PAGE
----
WHEN LAST I HEARD, U.N. SECRETARY GENERAL Kofi Annan had reached agreement with Iraqi President Saddam Hussein on weapons inspections, staving off war. But the American Gas Association is still battling the electric industry and the U.S. Department of Energy to save market share for its gas-fired water heaters. This battle is serious.
The water heater war takes in a wide range of issues and players. I hear that ASHRAE (the American Society of Heating, Refrigerating and Air-Conditioning Engineers), has raised gas industry ire with its new proposed standard 90.1. The industry complains that Underwriters Laboratories Inc. has begun to develop "non-governmental" indoor air quality standards with the complicity of the Environmental Protection Agency and the Consumer Products Safety Commission.
Demographics also play a role. Aging baby boomers use less hot water than teenagers. This fact alone could influence water heater standards. The current DOE model evaluates gas and electric water heater efficiency according to "energy factor,"or EF (em the ratio of heat output to energy input (em assuming a typical household will use exactly 64.3 gallons of hot water per day. A smaller reservoir capacity presumably could shorten recovery time, tipping the delicate balance between gas and electric appliances.
To win the day, natural gas must praise the enemy (em it must promote the most efficient electric water heater on the horizon. And electricity must do the reverse. Here's the idea: Convince the DOE that the most advanced technology for your opponent's water heaters is feasible and available. That forces the DOE to assign a higher minimum acceptable EF for your opponent, making him add high-tech features to his product line, forcing his price up. That should lead consumers and home builders to disdain your opponent's appliances (em and instead buy yours.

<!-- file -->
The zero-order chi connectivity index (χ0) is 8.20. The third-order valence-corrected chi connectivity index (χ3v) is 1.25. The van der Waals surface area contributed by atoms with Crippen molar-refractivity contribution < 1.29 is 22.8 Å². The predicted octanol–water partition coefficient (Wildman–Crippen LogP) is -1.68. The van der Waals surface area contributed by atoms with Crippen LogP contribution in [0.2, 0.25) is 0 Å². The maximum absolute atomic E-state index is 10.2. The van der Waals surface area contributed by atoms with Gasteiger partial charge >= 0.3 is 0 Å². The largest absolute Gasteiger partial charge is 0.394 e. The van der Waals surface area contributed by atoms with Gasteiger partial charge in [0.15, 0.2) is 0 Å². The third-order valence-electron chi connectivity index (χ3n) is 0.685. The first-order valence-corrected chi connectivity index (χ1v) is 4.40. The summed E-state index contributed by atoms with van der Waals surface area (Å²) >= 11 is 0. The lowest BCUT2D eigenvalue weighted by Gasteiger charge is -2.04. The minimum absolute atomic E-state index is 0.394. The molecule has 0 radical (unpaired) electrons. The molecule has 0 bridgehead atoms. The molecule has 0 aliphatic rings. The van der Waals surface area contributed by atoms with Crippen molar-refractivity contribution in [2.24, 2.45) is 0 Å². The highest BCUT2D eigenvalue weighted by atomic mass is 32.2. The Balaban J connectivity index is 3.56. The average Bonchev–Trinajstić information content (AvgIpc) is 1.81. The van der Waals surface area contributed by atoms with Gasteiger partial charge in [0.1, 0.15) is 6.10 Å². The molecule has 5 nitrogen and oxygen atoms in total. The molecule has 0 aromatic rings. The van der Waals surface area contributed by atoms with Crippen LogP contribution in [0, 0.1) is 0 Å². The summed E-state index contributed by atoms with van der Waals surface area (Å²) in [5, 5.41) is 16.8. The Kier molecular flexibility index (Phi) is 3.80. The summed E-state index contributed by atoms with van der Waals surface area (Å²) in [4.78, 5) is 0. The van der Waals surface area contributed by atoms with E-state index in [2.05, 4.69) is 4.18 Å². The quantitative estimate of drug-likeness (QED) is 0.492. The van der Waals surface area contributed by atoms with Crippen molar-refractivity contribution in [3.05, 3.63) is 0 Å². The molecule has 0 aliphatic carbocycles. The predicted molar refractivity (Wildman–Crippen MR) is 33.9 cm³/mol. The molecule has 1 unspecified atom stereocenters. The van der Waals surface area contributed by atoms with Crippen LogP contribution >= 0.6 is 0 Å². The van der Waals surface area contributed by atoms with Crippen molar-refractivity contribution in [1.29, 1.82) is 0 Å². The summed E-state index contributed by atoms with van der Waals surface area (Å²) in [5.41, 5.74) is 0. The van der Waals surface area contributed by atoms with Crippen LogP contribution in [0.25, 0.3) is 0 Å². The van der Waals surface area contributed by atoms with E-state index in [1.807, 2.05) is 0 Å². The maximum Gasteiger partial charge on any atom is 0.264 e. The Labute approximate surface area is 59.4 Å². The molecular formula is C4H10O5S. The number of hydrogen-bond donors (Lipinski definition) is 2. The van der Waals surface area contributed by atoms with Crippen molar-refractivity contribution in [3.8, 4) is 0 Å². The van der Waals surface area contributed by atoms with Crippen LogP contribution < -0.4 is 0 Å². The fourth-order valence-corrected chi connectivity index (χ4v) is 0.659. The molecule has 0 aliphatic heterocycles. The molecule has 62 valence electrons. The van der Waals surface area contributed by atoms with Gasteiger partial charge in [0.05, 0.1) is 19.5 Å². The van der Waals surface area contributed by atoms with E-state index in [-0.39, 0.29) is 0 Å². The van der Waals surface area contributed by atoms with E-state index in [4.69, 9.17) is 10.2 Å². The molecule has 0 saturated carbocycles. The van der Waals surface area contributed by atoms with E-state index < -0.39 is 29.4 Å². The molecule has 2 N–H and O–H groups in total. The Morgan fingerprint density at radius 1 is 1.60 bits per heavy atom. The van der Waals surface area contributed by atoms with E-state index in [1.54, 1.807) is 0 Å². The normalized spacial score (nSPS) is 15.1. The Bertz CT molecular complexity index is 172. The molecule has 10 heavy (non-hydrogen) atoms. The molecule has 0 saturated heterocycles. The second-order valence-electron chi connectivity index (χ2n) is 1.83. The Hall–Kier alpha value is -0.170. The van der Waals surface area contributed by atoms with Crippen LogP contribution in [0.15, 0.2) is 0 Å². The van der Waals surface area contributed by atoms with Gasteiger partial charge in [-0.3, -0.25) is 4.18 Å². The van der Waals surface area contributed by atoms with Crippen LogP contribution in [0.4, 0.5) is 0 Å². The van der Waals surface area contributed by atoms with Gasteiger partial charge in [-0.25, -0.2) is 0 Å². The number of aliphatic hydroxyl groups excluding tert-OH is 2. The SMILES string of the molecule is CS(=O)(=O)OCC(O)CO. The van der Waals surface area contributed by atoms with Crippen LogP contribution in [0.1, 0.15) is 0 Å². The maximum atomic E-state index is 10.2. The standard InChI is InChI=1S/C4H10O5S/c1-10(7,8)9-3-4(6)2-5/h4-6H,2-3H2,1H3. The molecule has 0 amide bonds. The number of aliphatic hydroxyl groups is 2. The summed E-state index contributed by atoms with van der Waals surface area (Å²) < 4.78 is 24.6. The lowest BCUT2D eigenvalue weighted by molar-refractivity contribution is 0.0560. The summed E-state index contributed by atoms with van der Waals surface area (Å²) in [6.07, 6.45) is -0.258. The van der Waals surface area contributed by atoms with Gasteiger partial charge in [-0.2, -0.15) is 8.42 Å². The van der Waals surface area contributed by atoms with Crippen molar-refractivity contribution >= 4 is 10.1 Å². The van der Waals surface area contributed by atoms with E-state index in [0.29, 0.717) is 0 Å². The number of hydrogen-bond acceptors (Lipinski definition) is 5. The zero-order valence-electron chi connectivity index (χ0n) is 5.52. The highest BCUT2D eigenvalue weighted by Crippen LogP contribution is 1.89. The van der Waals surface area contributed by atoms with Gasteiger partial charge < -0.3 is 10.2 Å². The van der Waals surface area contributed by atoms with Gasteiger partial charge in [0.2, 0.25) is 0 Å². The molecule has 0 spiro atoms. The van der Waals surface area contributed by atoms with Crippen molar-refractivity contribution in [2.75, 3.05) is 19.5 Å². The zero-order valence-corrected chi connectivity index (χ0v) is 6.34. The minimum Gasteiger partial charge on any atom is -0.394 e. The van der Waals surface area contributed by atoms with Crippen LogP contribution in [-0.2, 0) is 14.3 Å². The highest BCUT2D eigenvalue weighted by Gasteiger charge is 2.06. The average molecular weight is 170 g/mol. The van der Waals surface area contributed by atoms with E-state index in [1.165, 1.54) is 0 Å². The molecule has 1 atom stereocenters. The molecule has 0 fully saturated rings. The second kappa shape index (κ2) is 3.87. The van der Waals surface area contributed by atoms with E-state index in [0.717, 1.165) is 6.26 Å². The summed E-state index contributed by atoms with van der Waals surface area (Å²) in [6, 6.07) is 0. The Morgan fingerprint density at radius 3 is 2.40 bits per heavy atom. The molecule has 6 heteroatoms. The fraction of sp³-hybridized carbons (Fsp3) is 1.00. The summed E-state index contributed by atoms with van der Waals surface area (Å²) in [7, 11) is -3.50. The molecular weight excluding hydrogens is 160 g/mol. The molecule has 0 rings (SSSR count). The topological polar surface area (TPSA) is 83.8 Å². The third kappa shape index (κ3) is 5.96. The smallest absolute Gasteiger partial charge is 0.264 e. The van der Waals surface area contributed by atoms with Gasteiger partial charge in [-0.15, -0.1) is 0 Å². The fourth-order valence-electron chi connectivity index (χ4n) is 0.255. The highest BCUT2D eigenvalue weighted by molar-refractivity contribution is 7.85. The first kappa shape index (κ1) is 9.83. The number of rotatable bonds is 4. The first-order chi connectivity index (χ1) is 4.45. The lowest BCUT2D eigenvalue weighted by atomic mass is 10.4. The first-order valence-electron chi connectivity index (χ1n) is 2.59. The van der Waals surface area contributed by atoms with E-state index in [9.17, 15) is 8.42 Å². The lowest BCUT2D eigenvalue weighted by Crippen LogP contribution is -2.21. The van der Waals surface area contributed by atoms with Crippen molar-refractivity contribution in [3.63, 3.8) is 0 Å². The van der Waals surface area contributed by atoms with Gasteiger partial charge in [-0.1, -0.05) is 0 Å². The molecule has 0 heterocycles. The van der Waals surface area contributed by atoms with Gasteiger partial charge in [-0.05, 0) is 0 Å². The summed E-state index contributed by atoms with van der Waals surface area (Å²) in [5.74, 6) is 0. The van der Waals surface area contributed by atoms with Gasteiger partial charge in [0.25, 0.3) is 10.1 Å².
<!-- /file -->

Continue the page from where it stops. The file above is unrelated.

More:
Mark Krebs, director of market planning for Laclede Gas Co., sees dire consequences if gas should lose.
"The electric industry certainly understands that without the gas-fueled water heater, with just a furnace supporting the fixed-cost portion of the gas bill, the cost-effectiveness of extending natural gas to a new home or subdivision is marginal.
"Pretty much all we have is the water heater and the furnace. If we lose the water heater, well1/4 that's the electric utility strategy in this new rulemaking."
Both sides acknowledge that DOE efficiency standards can affect the market in home appliances. Consider the question of heat-pump technology.
Gas water heaters typically run on a blue flame burner, while the electric appliance employs resistance heating. As the DOE explains, "a heat pump water heater can easily double the EF, compared to a resistance type." But an HPWH would be expensive (em too pricey to compete successfully against gas, according to Steven Rosenstock, manager of electrotechnology policy at the Edison Electric Institute.
In the DOE's most recent proposal, its Technology Assessment and Screening Analysis, which was released about two months ago as Appendix B (supplement) to its 1997 Draft Water Heater Rulemaking Framework, the agency decided to eliminate heat-pump technology options from further consideration:
"DOE believes that the service and installation industry is not prepared. Plumbers with the expertise1/4 are rare. Existing HVAC technicians would not be able, nor perhaps willing, to handle large volumes of heat pump water heater installations. Also, in retrofit situations, installation1/4 in tight enclosures is impractical." (For the DOE announcement, see Water Heating Standards: Design Options, Docket No. ee-rm-97-900, 63 Fed. Reg. 2186, Jan. 14, 1998. For more on design options, see www.regwarn.org, the gas industry's so-called "Regulatory Early Warning System," put together by Mark Krebs, who rates his Internet page as "PG," for "predominantly grim.")